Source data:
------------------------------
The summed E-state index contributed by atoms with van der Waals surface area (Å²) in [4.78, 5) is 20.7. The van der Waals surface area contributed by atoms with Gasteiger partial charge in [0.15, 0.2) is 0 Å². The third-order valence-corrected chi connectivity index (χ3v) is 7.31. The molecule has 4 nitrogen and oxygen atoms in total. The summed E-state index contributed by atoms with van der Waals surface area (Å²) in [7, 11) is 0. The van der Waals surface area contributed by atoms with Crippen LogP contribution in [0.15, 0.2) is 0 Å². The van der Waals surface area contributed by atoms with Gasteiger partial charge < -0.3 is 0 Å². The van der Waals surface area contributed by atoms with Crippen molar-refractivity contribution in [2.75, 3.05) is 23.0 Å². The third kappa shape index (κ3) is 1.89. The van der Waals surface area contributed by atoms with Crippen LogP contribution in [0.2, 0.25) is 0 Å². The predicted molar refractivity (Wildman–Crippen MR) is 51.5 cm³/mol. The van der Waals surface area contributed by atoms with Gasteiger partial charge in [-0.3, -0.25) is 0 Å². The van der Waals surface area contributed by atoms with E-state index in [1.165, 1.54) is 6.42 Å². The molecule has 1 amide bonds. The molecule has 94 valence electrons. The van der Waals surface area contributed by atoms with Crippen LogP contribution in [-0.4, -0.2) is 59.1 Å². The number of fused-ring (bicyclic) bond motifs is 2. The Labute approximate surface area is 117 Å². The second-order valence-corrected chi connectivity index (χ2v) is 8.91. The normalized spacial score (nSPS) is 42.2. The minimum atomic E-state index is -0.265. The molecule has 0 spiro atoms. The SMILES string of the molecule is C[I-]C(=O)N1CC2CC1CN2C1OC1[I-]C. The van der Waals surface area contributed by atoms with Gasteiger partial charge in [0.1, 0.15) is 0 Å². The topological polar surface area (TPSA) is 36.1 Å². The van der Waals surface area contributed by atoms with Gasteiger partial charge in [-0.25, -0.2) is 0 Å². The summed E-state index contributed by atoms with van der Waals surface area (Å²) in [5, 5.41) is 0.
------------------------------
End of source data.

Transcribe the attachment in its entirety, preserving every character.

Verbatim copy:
The summed E-state index contributed by atoms with van der Waals surface area (Å²) in [4.78, 5) is 20.7. The van der Waals surface area contributed by atoms with Gasteiger partial charge in [0.15, 0.2) is 0 Å². The third-order valence-corrected chi connectivity index (χ3v) is 7.31. The molecule has 4 nitrogen and oxygen atoms in total. The summed E-state index contributed by atoms with van der Waals surface area (Å²) in [7, 11) is 0. The van der Waals surface area contributed by atoms with Crippen LogP contribution in [0.15, 0.2) is 0 Å². The van der Waals surface area contributed by atoms with Gasteiger partial charge < -0.3 is 0 Å². The van der Waals surface area contributed by atoms with Crippen molar-refractivity contribution in [2.75, 3.05) is 23.0 Å². The third kappa shape index (κ3) is 1.89. The van der Waals surface area contributed by atoms with Crippen LogP contribution in [0.2, 0.25) is 0 Å². The predicted molar refractivity (Wildman–Crippen MR) is 51.5 cm³/mol. The van der Waals surface area contributed by atoms with Gasteiger partial charge in [-0.3, -0.25) is 0 Å². The van der Waals surface area contributed by atoms with E-state index in [1.165, 1.54) is 6.42 Å². The molecule has 1 amide bonds. The molecule has 94 valence electrons. The van der Waals surface area contributed by atoms with Crippen LogP contribution in [-0.4, -0.2) is 59.1 Å². The number of fused-ring (bicyclic) bond motifs is 2. The Labute approximate surface area is 117 Å². The second-order valence-corrected chi connectivity index (χ2v) is 8.91. The normalized spacial score (nSPS) is 42.2. The minimum atomic E-state index is -0.265. The molecule has 0 spiro atoms. The SMILES string of the molecule is C[I-]C(=O)N1CC2CC1CN2C1OC1[I-]C. The van der Waals surface area contributed by atoms with Gasteiger partial charge in [0.1, 0.15) is 0 Å². The topological polar surface area (TPSA) is 36.1 Å². The van der Waals surface area contributed by atoms with Gasteiger partial charge in [-0.25, -0.2) is 0 Å². The summed E-state index contributed by atoms with van der Waals surface area (Å²) in [5, 5.41) is 0.